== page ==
PITTSBURGH (KDKA) — Spartan Pharmacy in Brentwood was the site for a visit by the nation’s top health and human services official on Friday. U.S. Health and Human Services Secretary Alex Azar listened to local folks about prescription drugs.READ MORE: 'Tows For Tots' Helps Bring A Merry Christmas To Local Children
“I heard a lot about drug prices, as I should, because drug prices are too high,” Azar told KDKA money editor Jon Delano in an exclusive sit-down interview on Friday.
In a brief press conference with Spartan owner and pharmacist Adam Rice and Center for Medicare Services Deputy Administrator Paul Mango, Secretary Azar touted a bi-partisan bill just signed into law by President Donald Trump, banning so-called gag clauses.
“These gag clauses are mechanisms by insurance companies to prevent your pharmacist from telling you that you could get a drug for less by simply paying out of pocket cash instead of running it through insurance,” said Azar.
Under the gag rule — now lifted — Rice could not tell patients about a cheaper way to buy the same drug.
“I had a patient with a high co-pay of $50 and a relatively inexpensive antibiotic where I could have intervened and charged her half as much,” said Rice.READ MORE: Monday Is Deadline Day For Pitt Students, Faculty, And Staff To Be Vaccinated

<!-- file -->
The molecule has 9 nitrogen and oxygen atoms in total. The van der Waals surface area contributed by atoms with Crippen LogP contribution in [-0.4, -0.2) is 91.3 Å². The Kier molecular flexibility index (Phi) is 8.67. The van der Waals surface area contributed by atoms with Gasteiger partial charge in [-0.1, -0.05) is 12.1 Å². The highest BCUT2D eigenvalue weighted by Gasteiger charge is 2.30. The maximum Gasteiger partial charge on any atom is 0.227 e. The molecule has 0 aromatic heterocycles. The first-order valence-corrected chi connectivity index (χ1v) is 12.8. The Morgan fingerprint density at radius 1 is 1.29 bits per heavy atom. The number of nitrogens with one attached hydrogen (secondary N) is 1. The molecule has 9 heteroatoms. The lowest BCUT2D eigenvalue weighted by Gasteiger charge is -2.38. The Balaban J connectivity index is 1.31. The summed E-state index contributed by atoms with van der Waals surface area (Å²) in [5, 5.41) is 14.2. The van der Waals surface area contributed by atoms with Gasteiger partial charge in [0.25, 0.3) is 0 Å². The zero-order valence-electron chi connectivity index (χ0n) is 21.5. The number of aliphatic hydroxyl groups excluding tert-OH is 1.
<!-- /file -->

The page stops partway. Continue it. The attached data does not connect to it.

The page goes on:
Thanks to the new law, that has changed.
Besides this, Azar says the Trump administration is committed to bringing down drug prices.
Delano: “When are we going to see drug prices in the U.S. that are no more expensive than someone in Canada, Mexico, Europe, wherever, can buy?”
Azar: “The president is very frustrated that socialist systems outside the U.S., because they’re socialist, they pay less.”
Azar wants to find ways to lower drug prices. Banning the gag rule was a start.
So here’s the advice to consumers.
When you pick up your prescription drugs, ask if it’s cheaper to pay outside your insurance plan or pay under your insurance using your co-pay.MORE NEWS: Part Of Fifth Avenue Shuts Down As Film Crews Work On 'Rustin'
Your pharmacist is now able to answer that question honestly.